Oklahoma Dad Calls for Regulation of Household Drug That Killed His Son
To opioid addicts, it is known as “the poor man’s methadone.” To chemists, it is known as loperamide. To most people, it is known by the popular brand name Imodium.
This anti-diarrhea medication is freely available on supermarket shelves without restriction.
But now an Oklahoma man is adding his voice to growing calls for loperamide to be regulated after his son died of an overdose, the latest tragedy in a minor, but growing, trend.
Joel Hild told KFOR his son, Mitch, had struggled with opioid drug addiction for 15 years.
— KFOR (@kfor) December 13, 2017
Mitch’s tragic death in July at the age of 29 from an overdose was something the family had long dreaded.
“We were waiting for it. He had disappeared. He had tried to get better a lot of times,” he said.
But the toxicology report didn’t reveal what they expected.
There were no traces of illegal drugs, or of prescription opioids prone to misuse. Instead, the medical examiner listed Mitch’s cause of death as “acute loperamide toxicity.”
Loperamide is the ingredient in many over-the-counter anti-diarrhea drugs. What most people don’t realise—except for many drug addicts and doctors— is that loperamide is technically an opiate.
“This is a pharmaceutical opiate that is manufactured to be put in an over-the-counter drug. And, it’s available for people to get as much as they want, any time they want. And, that doesn’t make sense,” Hild said.
Now he is campaigning for a change.
“We need to make people aware that this is a thing. It’s available.”
Unlike most opiates, loperamide cannot get into the brain to cause the addictive opiate “high,” except in massive doses, according to research.
Instead, its action is limited to slowing the bowels, where, like other opiates, it causes constipation—or, in the case of diarrhea, slows gut function to normal levels.
Its growing use amongst opioid addicts was first picked up and researched in 2012.
Addiction centers, researchers, and drug users have reported an increase in the last several years.
— OKPoison Center (@OKPoisonCenter) December 13, 2017
Opioid addicts use loperamide for two reasons.
Firstly, they use it to manage the symptoms of withdrawal, which include diarrhea, neatly mimicking the effect of the opioid in the body but without the addictive “high” in the brain.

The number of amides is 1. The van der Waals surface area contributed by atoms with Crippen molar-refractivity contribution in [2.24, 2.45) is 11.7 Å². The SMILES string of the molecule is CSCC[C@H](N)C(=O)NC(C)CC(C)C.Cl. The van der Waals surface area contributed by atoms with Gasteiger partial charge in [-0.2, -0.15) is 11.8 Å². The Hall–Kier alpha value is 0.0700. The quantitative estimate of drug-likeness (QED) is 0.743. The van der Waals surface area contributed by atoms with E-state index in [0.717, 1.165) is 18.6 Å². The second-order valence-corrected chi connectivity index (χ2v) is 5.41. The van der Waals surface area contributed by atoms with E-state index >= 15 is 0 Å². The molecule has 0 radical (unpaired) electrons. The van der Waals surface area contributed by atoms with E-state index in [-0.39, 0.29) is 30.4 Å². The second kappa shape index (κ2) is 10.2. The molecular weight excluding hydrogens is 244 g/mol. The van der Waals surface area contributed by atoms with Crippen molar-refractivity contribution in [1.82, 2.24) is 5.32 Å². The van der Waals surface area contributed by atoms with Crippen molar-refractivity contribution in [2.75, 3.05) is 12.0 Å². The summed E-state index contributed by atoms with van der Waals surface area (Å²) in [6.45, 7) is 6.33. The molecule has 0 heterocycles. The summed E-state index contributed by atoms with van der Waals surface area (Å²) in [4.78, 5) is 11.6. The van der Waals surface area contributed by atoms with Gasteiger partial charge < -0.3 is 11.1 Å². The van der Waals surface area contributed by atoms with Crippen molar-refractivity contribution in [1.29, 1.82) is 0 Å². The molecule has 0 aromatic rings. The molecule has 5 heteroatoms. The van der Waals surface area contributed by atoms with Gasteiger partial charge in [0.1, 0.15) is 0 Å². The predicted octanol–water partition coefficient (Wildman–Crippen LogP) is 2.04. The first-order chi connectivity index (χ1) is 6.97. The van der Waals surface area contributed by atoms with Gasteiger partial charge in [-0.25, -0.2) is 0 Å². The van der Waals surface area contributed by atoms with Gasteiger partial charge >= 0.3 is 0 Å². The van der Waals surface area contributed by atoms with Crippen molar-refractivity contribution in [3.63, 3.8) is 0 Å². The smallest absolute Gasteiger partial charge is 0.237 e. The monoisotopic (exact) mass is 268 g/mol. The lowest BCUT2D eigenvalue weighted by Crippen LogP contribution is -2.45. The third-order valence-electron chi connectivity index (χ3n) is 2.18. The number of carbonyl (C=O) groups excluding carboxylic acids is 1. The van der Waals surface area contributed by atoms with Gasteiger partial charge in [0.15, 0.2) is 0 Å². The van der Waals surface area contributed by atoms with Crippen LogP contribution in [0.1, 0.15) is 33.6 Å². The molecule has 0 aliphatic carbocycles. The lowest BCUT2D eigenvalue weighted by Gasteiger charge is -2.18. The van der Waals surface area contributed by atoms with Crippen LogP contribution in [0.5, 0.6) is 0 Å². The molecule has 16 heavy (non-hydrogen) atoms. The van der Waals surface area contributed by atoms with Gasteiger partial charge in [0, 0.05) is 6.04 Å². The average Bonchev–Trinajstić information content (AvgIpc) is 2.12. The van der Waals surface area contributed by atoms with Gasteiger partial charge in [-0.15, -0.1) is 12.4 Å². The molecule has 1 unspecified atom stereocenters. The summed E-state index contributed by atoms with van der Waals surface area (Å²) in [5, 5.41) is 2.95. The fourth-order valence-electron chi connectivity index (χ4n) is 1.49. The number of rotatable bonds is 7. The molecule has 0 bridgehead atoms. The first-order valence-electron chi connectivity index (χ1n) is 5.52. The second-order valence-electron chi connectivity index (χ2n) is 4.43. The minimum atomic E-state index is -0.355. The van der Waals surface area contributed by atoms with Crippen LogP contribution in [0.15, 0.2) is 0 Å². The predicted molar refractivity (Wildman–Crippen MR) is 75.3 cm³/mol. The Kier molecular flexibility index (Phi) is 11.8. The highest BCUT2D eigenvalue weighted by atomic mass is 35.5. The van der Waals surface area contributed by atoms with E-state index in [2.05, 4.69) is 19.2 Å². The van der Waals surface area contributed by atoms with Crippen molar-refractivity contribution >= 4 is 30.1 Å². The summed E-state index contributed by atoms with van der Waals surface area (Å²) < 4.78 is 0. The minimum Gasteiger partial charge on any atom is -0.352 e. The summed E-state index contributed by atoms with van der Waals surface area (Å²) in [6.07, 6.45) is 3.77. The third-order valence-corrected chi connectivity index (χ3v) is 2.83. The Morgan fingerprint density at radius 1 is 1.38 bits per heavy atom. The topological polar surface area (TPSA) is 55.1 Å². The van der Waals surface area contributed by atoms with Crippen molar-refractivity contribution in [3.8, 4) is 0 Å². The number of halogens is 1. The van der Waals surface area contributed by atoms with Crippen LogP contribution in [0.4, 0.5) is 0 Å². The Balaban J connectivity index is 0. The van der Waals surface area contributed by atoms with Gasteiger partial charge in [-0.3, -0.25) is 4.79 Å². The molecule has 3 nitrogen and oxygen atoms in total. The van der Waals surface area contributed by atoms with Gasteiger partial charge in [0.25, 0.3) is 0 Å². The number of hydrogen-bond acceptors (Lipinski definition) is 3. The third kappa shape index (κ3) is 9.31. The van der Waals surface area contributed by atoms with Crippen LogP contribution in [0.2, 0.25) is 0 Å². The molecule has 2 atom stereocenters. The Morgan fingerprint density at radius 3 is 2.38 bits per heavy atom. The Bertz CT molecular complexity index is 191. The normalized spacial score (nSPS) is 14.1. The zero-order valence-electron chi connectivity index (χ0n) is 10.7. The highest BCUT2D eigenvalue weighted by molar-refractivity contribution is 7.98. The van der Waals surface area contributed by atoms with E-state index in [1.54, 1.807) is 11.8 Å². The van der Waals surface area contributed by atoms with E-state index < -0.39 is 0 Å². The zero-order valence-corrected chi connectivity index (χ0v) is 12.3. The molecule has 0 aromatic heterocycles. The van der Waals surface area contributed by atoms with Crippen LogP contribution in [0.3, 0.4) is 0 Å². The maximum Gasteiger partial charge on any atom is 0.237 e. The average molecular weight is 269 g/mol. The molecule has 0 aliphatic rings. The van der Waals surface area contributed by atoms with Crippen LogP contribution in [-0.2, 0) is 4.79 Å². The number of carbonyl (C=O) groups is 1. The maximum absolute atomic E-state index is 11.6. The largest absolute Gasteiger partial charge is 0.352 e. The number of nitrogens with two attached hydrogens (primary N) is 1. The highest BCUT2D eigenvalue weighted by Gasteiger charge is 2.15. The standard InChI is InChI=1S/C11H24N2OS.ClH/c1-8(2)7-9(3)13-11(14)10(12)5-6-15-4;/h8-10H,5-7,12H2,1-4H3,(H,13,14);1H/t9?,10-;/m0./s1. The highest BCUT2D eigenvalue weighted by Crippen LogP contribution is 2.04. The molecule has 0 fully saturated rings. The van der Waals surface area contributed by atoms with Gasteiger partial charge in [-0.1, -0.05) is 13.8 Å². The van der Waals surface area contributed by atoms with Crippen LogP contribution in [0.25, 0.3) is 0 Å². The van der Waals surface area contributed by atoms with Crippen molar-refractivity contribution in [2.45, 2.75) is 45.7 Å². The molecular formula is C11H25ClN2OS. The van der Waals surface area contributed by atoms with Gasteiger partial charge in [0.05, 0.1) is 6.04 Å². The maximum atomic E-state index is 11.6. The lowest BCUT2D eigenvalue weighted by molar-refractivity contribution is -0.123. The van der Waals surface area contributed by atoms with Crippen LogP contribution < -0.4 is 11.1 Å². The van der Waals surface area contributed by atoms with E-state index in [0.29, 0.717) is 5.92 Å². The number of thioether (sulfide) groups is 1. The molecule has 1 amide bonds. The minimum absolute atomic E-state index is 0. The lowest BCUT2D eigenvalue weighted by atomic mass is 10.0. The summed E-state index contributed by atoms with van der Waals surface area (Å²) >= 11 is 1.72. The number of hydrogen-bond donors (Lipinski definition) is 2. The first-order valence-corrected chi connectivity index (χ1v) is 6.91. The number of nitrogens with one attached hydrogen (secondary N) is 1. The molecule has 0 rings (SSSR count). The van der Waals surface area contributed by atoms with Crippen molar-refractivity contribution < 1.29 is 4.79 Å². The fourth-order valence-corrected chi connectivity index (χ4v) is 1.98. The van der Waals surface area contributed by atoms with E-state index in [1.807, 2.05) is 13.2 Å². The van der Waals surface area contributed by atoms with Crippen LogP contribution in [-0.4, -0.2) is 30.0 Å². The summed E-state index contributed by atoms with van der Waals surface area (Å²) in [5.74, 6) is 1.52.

Secondly, addicts are increasingly using it simply to get high. To do so, however, they are sometimes taking over 100 times the maximum dose, and mixing with other drugs, breaking through the mechanism that normally stops it reaching the brain.
“Drug users, opioid seekers, they are desperate,” Nardine Nakhla, a lecturer at the faculty of pharmacy at the University of Toronto, told CBC. “They need this medication to help with the withdrawal, or to achieve that euphoric state. So they disregard the warning and still use the drug if it means they get their fix.”
Imodium carries a warning that “taking more than directed can cause serious heart problems or death.” The directions state that adults should take no more than 4 (2mg) tablets a day. However, some people are taking hundreds of them a day, according to researchers and former addicts.
“It’s been likened to a poor man’s methadone,” Dr. David Juurlink, a drug safety researcher at Sunnybrook Hospital told CBC. “At high doses, it will cause effects like methadone or oxycontin. The problem is the doses you need to achieve that is really, really dangerous.”
“It can cause your heart to stop,” Juurlink added. “It’s the sort of thing people can do for weeks or months at a time, with no symptoms at all, then suddenly they just drop dead.”
This is what happened to British father of two Aaron McCaffrey, who would buy 15 packets of tablets whenever he went to the supermarket.
On January 13, 2017, the 27-year-old took a large number of pills whilst on a shopping errand and later collapsed in the bathroom of the supermarket. He never recovered.
His girlfriend, Leanne Harvey, told the Manchester Evening News that there had been no warning. “He was a fit young man. He didn’t smoke, he didn’t drink, and he walked everywhere,” she said. “There were no side-effects that we saw in him.”
Like Hild, she is now campaigning for a change to the regulations in the UK, where, as in the United States, the drug is freely available on store shelves.
“I just want people to take it more seriously,” she said.
“I believe 100 percent that if he had been addicted to heroin or cocaine or illegal drugs he would have got a lot more help.”
She has set up an online petition on Change.org calling for sales to be restricted to 2 packs per person.
Back in Oklahoma, Hild is hoping to get the state to regulate the sale of Imodium in the same way it does pseudoephedrine, the active ingredient in Sudafed.
“Just slide it in with Sudafed and, the second they do that, it will save a life. That minute that the kid can’t go in there and get a box full of Imodium, he’s going to live that day,” Hild told KFOR.
“It’d be something good that came out of my son dying.”
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